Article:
Regarding the treatment scheme, 41.6% (42/101) of patients were treated with nivolumab and 58.4% (59/101) with pembrolizumab as second-line of treatment. Among the included population, 40 patients (39.6%) received radiotherapy prior to ICI therapy; additionally, among radiotherapy-treated patients 17 (42.5%) received radiotherapy exclusively to the lung, 20 (50%) received radiotherapy to the vertebral column and three (7.5%) to mediastinal lymph nodes. The overall incidence of any-grade ICIP was 21.8% (22/101 patients). Incidence of ICIP in patients with history of radiotherapy was significantly higher compared with radiotherapy-naïve patients [40% vs. 9.8%; OR 6.11; 95% CI 2.1317.52 (p < 0.001)]. In addition, doses greater than 60 Gy of radiation were associated with an increased risk of developing ICIP (OR 7.21; 95% CI 1.8328.40) compared to patients who received less than 60-Gy (OR 5.35; 95% 1.5618.42), however, this was not statistically significant.

Median time from ICI initiation to pneumonitis onset was 4.5 months (range 0.7213.14 months). No association was found between line of treatment and the elapse time to ICIP development. The incidence of ICIP was similar between both ICI drugs (54.5% vs. 45.5% for nivolumab and pembrolizumab, respectively, p = 0.16).

Grade ≥ 2 ICIP developed in 12 patients (11.9%); and grade ≥ 3 in four patients (4%). Incidence of grade ≥ 2 ICIP was also higher in patients who received previous radiotherapy (22.5% vs. 4.9%). Remarkably, all patients that developed grade ≥ 3 pneumonitis had been previously treated with radiotherapy (Table 2). Despite the fact that tomography patterns can be superimposed, predominantly ground glass opacities, we can classify the damage based on the predominant injury; the tomographic pattern more frequently found was ground glass opacities, which was seen in 50% (12/22 patients), cryptogenic organizing pneumonia-like and pneumonitis not otherwise specified were found in 18.2% (4/22 patients), besides interstitial lung pattern, and hypersensitivity pneumonitis were reported (4.5% in both cases) (Figure 1).


Table 2. Characteristics among patients who experienced ICIP.


Figure 1. Radiographic patterns of pneumonitis.

Median PFS was 3.6 months (95% CI 2.64.6) and median OS was 16.3 months (95% CI 10.921.7). There were no significant differences in OS between patients who developed ICIP or those who did not. However, developing grade ≥ 2 pneumonitis conferred the patients a statistically significant increased risk in mortality (HR 2.54, 95% CI 1.205.34, p = 0.014), Figure 2.


Figure 2. Kaplan-Meyer curves for the association between checkpoint-immune pneumonitis and mortality.

Mean follow-up was of 9.22 months (range 0.22 – 44.2). Follow up was performed by scheduling medical visits ever 3-weeks. Patients that did not presented to scheduled visits during 2 months were contacted by a phone call; those patients that were unable to be contacted were censored from analysis.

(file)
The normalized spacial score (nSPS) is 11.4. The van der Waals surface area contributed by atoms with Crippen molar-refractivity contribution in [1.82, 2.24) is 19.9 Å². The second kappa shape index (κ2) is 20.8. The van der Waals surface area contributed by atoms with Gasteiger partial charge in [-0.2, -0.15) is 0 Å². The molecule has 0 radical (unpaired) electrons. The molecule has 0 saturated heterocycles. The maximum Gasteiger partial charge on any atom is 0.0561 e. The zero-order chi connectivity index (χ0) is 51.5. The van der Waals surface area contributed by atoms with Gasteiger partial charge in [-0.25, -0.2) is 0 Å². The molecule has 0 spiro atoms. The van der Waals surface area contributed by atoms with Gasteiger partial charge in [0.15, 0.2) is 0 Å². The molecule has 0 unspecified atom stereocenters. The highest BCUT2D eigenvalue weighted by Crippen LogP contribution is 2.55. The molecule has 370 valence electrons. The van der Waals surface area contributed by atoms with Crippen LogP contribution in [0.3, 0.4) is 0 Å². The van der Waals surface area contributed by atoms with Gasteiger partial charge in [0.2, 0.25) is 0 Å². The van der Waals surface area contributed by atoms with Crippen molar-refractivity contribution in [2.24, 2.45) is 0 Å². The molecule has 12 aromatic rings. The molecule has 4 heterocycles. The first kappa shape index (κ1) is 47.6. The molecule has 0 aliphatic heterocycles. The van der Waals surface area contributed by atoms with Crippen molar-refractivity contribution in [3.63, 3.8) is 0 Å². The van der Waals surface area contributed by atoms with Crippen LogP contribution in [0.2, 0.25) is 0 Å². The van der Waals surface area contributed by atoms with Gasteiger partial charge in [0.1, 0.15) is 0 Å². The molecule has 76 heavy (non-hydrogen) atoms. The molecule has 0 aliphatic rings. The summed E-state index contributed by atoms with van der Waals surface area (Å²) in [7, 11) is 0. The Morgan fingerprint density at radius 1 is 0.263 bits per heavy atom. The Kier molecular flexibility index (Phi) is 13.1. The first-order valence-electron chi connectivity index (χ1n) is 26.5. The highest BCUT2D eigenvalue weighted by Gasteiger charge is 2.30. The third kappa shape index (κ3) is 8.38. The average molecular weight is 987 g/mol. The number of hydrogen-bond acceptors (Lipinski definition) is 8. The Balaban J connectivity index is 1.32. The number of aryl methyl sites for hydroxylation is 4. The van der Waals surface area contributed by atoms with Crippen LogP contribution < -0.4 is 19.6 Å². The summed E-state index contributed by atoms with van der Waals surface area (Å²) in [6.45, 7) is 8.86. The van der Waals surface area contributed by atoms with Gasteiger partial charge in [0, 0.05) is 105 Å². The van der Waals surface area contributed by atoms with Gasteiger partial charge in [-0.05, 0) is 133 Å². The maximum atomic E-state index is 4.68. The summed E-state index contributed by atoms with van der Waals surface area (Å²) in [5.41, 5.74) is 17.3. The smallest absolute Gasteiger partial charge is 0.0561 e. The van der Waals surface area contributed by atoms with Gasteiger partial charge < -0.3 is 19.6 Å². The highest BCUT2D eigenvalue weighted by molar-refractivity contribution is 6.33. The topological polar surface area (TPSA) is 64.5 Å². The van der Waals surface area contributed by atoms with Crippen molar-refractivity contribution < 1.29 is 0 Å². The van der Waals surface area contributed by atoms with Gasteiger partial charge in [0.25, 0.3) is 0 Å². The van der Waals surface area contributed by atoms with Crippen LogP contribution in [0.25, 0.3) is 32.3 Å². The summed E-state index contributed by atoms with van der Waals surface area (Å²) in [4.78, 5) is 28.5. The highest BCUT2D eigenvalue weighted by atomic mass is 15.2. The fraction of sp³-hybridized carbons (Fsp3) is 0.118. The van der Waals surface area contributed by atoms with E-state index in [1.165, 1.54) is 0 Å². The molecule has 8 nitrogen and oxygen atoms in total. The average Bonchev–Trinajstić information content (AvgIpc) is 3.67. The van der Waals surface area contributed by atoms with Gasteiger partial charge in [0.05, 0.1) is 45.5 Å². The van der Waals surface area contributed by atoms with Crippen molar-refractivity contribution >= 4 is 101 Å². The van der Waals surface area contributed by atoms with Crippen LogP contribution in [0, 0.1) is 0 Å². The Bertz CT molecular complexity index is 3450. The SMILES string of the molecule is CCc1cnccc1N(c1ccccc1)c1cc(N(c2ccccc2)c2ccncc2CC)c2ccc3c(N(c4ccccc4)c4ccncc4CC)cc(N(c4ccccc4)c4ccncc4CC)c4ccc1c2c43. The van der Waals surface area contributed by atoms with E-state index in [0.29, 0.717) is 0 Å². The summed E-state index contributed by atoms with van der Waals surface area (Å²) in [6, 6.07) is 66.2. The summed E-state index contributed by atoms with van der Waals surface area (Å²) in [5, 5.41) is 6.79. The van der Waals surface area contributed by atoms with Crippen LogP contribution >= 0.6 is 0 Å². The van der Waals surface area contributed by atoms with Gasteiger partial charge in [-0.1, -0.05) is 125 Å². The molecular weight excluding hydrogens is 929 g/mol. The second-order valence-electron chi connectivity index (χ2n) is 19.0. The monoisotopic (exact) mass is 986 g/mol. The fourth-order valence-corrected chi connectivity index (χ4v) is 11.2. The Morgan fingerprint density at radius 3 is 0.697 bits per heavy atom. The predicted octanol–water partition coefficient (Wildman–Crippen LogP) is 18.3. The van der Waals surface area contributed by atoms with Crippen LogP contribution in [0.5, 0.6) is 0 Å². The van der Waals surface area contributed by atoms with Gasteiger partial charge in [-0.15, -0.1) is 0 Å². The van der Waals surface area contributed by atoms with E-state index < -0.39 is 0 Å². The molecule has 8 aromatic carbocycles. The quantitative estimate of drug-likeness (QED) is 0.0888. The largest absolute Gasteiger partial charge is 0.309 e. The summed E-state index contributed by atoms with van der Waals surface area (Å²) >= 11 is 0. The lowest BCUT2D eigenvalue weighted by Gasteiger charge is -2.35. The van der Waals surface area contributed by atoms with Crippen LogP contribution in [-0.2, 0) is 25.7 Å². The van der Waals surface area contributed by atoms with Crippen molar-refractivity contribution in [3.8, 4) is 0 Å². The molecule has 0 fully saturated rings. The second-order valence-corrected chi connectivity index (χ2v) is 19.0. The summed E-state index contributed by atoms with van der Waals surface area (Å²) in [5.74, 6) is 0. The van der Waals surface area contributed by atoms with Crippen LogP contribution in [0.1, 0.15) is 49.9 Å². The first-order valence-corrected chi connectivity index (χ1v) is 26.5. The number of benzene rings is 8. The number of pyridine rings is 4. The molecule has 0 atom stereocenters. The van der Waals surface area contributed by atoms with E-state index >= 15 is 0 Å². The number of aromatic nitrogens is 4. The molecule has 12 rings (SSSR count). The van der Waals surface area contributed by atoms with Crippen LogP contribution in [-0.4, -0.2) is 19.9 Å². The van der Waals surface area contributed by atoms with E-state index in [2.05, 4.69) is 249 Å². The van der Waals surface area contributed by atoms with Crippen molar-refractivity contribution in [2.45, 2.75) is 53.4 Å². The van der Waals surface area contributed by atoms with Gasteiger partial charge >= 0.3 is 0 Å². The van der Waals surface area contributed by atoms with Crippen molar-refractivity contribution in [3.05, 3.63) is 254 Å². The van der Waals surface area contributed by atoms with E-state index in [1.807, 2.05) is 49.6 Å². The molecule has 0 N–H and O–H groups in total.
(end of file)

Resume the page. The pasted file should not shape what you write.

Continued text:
In addition, a one, three, and six-months landmark analysis confirmed a trend toward a better OS at every point for the patients without ≥ grade 2 pneumonitis; with landmark analysis reaching statistical significance at 6 months [median OS of 23.7 (95% CI NR-NR) months for patients without pneumonitis ≥ grade 2 vs. 16.2 months (95% CI 6.8 – 25.6) for patients with pneumonitis ≥ grade 2; p 0.047]; landmark analysis at 1 month almost reached statistical significance for better OS in patients without pneumonitis ≥ grade 2 when compared with patients that developed pneumonitis ≥ grade 2 [median OS 22.4 months (95% CI 14.9 – 29.8) vs. 12.4 months (95% CI 5.5 – 19.4); p = 0.057], (Supplementary Figure 1).

A wide univariate analysis was performed to evaluate many base-line and treatment characteristics (Table 3). Furthermore, clinically relevant variables, and those that reached statistical significance at the univariate analysis were analyzed and adjusted through a multivariate model which is also presented at Table 3.


Table 3. Factors associated with overall survival.


Lung toxicity presents with low frequency, but is often a serious treatment treatment-related complication in patients with NSCLC receiving ICI therapy. We retrospectively analyzed the frequency of ICIP and its correlation with prior radiotherapy in a cohort of patients with advanced NSCLC from a single medical center. Our results show that ICIP incidence in the real world scenario might be higher than reported in clinical trials (5, 7), with an all-grade ICIP incidence of 21.8% and a grade ≥ 3 ICIP of 4%, however, the frequency of ICIP increased when patients had a history of radiotherapy (40%).

Several studies have shown that the presence of irAEs is associated with a higher efficacy and improved overall survival in several solid tumors treated with ICIs, including NSCLC (1618). Nonetheless, ICIP might be an exemption to this rule. As suggested by the publication of Suresh K. et al., ICIP increases mortality in patients with NSCLC, this observation is reported in patients with adenocarcinoma subtype histology, in whom risk of death increased proportionally with ICIP grade. These previous results support the findings in this study. Overall our data suggests that a history of radiation therapy increases the risk of ICIP, and increases mortality.